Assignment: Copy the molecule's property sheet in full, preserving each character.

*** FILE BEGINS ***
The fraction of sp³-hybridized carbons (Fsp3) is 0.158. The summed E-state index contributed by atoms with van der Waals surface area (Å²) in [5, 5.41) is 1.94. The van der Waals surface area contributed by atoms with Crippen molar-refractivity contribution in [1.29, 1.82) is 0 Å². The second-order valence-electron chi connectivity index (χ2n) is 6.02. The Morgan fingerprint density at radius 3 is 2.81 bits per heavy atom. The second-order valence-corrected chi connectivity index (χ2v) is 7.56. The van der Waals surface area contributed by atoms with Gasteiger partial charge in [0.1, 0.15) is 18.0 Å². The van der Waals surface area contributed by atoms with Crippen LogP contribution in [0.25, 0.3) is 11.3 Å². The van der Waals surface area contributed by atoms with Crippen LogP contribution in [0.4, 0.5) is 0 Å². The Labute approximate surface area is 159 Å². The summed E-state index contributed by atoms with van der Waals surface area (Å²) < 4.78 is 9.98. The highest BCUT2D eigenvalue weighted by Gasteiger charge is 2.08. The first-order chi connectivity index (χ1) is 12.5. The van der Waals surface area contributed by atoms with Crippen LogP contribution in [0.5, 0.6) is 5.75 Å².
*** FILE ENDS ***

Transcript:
The fraction of sp³-hybridized carbons (Fsp3) is 0.158. The summed E-state index contributed by atoms with van der Waals surface area (Å²) in [5, 5.41) is 1.94. The van der Waals surface area contributed by atoms with Crippen molar-refractivity contribution in [1.29, 1.82) is 0 Å². The second-order valence-electron chi connectivity index (χ2n) is 6.02. The Morgan fingerprint density at radius 3 is 2.81 bits per heavy atom. The second-order valence-corrected chi connectivity index (χ2v) is 7.56. The van der Waals surface area contributed by atoms with Gasteiger partial charge in [0.1, 0.15) is 18.0 Å². The van der Waals surface area contributed by atoms with Crippen LogP contribution in [0.25, 0.3) is 11.3 Å². The van der Waals surface area contributed by atoms with Crippen LogP contribution in [0.4, 0.5) is 0 Å². The Labute approximate surface area is 159 Å². The summed E-state index contributed by atoms with van der Waals surface area (Å²) < 4.78 is 9.98. The highest BCUT2D eigenvalue weighted by Gasteiger charge is 2.08. The first-order chi connectivity index (χ1) is 12.5. The van der Waals surface area contributed by atoms with Crippen LogP contribution in [0.5, 0.6) is 5.75 Å².